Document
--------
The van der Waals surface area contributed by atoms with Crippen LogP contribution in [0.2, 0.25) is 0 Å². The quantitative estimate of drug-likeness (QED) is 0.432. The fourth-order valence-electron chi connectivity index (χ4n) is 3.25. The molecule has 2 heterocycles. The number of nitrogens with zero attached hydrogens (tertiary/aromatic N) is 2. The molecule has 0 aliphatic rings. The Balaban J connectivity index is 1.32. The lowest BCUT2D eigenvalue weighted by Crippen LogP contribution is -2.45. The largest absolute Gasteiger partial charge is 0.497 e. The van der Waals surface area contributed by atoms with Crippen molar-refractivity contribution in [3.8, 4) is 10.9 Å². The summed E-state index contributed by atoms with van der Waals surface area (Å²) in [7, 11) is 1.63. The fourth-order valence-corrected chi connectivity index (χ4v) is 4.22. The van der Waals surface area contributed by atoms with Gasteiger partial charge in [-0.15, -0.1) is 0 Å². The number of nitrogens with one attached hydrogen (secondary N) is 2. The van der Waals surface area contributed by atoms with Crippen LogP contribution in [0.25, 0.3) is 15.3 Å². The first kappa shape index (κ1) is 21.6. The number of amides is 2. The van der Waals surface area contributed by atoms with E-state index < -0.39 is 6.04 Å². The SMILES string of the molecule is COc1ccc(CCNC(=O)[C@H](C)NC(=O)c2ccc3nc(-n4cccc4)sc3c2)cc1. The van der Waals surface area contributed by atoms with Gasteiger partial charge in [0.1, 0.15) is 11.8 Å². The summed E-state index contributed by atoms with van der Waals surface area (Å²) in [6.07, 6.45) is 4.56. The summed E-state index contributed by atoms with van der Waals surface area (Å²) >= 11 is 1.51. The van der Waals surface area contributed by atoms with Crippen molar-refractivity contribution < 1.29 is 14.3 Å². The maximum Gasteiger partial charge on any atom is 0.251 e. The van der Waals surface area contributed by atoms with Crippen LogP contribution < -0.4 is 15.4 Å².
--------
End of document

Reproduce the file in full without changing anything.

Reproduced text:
The van der Waals surface area contributed by atoms with Crippen LogP contribution in [0.2, 0.25) is 0 Å². The quantitative estimate of drug-likeness (QED) is 0.432. The fourth-order valence-electron chi connectivity index (χ4n) is 3.25. The molecule has 2 heterocycles. The number of nitrogens with zero attached hydrogens (tertiary/aromatic N) is 2. The molecule has 0 aliphatic rings. The Balaban J connectivity index is 1.32. The lowest BCUT2D eigenvalue weighted by Crippen LogP contribution is -2.45. The largest absolute Gasteiger partial charge is 0.497 e. The van der Waals surface area contributed by atoms with Crippen molar-refractivity contribution in [3.8, 4) is 10.9 Å². The summed E-state index contributed by atoms with van der Waals surface area (Å²) in [7, 11) is 1.63. The fourth-order valence-corrected chi connectivity index (χ4v) is 4.22. The van der Waals surface area contributed by atoms with Gasteiger partial charge in [-0.15, -0.1) is 0 Å². The number of nitrogens with one attached hydrogen (secondary N) is 2. The van der Waals surface area contributed by atoms with Crippen LogP contribution in [0.25, 0.3) is 15.3 Å². The first kappa shape index (κ1) is 21.6. The number of amides is 2. The van der Waals surface area contributed by atoms with E-state index < -0.39 is 6.04 Å². The SMILES string of the molecule is COc1ccc(CCNC(=O)[C@H](C)NC(=O)c2ccc3nc(-n4cccc4)sc3c2)cc1. The van der Waals surface area contributed by atoms with Gasteiger partial charge in [0.1, 0.15) is 11.8 Å². The summed E-state index contributed by atoms with van der Waals surface area (Å²) in [6.07, 6.45) is 4.56. The summed E-state index contributed by atoms with van der Waals surface area (Å²) >= 11 is 1.51. The van der Waals surface area contributed by atoms with Crippen molar-refractivity contribution < 1.29 is 14.3 Å². The maximum Gasteiger partial charge on any atom is 0.251 e. The van der Waals surface area contributed by atoms with Crippen LogP contribution < -0.4 is 15.4 Å².